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Modernization of Chinese Medicine
Language – written, spoken, signed, or otherwise is learned as a means to express our individualized perceptions about the world around us. Language is designed to communicate our personal experiences.
Acupuncture Rising: From Acupuncture Anesthesia to Assisted-IVF, Part 1
Acupuncture's cultural and historical roots go back to the emergence of Chinese civilization. For more than 2,000 years, acupuncture needling has been continuously practiced on the largest population in the world.
Help: A Need at Every Level
One of the great gifts of training in acupuncture is the ability to take good care of oneself. I recently had a bout of frozen shoulder — an inflammatory syndrome which can be debilitatingly painful and take years to resolve.
Healing Trauma: Cultivating Resilience and Presence Through Mindfulness, Part 2
In the last issue of Acupuncture Today, the first part of this article introduced the topic of trauma and resilience, and their relationship to the autonomic nervous system response and the concept of the spirit being grounded in the body, and suggested the importance of mindfulness as a tool for healing.
A Chiropractor's Guide to Yoga
"Doctor, can I continue to do yoga while undergoing your care?" "Is it OK for me to go back to yoga while I'm getting my back treated?" "It is safe to start my yoga classes again after my neck pain improves?"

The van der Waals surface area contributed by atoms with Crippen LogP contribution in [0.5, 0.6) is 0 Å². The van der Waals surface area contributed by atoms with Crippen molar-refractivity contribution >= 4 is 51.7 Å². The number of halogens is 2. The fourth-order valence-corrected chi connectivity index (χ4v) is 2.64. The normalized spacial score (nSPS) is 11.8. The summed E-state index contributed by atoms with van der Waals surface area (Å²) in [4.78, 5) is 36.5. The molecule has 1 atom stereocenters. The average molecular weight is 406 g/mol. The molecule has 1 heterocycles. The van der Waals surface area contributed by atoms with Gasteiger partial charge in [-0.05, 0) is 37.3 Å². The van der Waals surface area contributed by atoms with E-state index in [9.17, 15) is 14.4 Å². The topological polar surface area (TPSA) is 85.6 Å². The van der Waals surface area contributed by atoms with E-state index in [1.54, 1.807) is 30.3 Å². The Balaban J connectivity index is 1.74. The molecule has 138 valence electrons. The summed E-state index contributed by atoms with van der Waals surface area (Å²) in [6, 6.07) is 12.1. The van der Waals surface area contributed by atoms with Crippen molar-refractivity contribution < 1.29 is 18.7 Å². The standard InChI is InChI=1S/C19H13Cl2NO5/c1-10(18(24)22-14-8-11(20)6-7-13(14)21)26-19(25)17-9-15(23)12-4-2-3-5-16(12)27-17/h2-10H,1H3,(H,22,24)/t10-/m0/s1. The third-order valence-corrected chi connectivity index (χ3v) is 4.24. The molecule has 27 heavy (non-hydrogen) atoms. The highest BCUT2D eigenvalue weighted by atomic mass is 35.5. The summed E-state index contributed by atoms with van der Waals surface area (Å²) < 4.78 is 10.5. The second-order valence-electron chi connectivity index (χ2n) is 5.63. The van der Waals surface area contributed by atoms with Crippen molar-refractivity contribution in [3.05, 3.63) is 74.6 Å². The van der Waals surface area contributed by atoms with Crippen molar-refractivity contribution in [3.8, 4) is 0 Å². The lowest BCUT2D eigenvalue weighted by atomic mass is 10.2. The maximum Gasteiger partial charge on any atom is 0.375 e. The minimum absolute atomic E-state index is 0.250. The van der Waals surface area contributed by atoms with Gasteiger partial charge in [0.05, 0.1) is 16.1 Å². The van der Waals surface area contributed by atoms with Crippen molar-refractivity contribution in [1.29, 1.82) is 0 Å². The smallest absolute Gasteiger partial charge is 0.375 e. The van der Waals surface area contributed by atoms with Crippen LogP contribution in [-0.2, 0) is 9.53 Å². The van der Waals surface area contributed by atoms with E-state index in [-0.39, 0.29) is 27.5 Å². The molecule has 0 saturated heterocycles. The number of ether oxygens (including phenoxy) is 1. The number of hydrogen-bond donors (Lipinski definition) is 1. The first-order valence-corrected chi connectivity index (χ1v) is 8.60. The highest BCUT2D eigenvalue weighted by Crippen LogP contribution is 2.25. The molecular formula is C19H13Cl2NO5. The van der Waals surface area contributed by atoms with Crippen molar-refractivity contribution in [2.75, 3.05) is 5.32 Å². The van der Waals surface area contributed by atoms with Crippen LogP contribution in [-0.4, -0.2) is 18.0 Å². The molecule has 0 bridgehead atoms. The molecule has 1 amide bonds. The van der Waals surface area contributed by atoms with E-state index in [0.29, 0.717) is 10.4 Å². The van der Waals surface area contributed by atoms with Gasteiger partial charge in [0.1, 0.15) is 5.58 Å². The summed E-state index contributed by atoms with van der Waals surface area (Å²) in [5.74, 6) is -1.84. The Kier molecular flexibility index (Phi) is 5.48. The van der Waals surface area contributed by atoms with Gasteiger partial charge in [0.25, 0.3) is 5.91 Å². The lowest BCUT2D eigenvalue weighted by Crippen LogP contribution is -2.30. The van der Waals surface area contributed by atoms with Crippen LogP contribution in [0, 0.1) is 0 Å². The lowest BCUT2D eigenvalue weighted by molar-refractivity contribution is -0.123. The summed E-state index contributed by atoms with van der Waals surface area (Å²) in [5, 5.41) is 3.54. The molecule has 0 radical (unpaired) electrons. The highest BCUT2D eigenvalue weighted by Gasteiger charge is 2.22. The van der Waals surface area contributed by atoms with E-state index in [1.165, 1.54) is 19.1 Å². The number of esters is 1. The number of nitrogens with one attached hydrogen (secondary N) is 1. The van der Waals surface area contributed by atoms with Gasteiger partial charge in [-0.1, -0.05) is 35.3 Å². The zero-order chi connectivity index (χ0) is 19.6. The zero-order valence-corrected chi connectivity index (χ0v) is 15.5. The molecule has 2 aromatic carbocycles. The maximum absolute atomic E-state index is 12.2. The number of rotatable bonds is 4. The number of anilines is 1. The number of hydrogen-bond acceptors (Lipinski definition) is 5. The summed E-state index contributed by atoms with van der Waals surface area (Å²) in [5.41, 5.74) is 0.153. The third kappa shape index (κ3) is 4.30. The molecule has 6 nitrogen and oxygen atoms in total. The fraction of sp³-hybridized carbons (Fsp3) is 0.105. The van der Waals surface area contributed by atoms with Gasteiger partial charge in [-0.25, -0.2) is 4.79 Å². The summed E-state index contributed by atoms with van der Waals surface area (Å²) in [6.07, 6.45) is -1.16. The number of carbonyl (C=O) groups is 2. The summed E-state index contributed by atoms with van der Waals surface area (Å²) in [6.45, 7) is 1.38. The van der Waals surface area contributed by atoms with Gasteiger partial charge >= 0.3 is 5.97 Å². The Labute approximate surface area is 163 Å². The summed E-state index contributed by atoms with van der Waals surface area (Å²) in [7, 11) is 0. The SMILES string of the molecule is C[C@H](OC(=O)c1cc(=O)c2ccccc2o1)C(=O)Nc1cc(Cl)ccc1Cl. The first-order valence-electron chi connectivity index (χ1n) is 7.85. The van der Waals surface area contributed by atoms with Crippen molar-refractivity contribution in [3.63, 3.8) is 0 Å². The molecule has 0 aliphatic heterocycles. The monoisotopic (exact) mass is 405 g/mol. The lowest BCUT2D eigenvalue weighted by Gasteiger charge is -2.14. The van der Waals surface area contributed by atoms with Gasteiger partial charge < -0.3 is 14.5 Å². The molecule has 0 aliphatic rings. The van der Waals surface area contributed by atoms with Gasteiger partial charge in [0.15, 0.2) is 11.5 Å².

Improving Communication Between AOM and Biomedical Providers
How comfortable do you feel talking to Western medical providers? If you are like me, you may not feel as comfortable as you would like. Some of my interactions with MD's haven't been the fruitful steps toward integrative medicine for which I had hoped.
Do Some Good and Grow Your Business with Cause Marketing
Cause marketing is truly one of the best ways that you can promote your services as a acupuncture professional. Cause marketing refers to a type of marketing where a business partners with a non-profit organization to help bring awareness to a charitable cause.
Dorsiflexion Dysfunction: Evaluation & Manipulation Techniques
Almost every condition from the foot to the hip can be attributed to the inability to dorsiflex the ankle mortice and other joints that participate in dorsiflexion. Let's start by understanding normal versus abnormal dorsiflexion.
Harvard Health References Flawed AHA Position Paper